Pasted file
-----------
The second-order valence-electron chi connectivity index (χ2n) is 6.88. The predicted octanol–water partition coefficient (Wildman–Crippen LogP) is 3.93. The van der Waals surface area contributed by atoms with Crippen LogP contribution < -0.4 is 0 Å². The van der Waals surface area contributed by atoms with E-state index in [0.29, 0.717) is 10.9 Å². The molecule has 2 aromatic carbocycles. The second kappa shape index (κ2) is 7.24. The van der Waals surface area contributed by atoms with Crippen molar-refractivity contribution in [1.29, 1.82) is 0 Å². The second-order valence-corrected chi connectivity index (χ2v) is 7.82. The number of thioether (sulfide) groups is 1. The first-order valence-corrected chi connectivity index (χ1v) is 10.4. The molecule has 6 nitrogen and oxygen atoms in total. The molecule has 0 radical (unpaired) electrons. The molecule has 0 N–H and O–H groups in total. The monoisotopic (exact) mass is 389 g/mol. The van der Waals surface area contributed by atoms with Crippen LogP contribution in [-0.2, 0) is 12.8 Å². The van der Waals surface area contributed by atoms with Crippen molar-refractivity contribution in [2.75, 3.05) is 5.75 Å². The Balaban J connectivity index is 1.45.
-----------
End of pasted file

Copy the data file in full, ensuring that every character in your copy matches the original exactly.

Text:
The second-order valence-electron chi connectivity index (χ2n) is 6.88. The predicted octanol–water partition coefficient (Wildman–Crippen LogP) is 3.93. The van der Waals surface area contributed by atoms with Crippen LogP contribution < -0.4 is 0 Å². The van der Waals surface area contributed by atoms with E-state index in [0.29, 0.717) is 10.9 Å². The molecule has 2 aromatic carbocycles. The second kappa shape index (κ2) is 7.24. The van der Waals surface area contributed by atoms with Crippen molar-refractivity contribution in [1.29, 1.82) is 0 Å². The second-order valence-corrected chi connectivity index (χ2v) is 7.82. The number of thioether (sulfide) groups is 1. The first-order valence-corrected chi connectivity index (χ1v) is 10.4. The molecule has 6 nitrogen and oxygen atoms in total. The molecule has 0 radical (unpaired) electrons. The molecule has 0 N–H and O–H groups in total. The monoisotopic (exact) mass is 389 g/mol. The van der Waals surface area contributed by atoms with Crippen LogP contribution in [-0.2, 0) is 12.8 Å². The van der Waals surface area contributed by atoms with Crippen molar-refractivity contribution in [2.75, 3.05) is 5.75 Å². The Balaban J connectivity index is 1.45.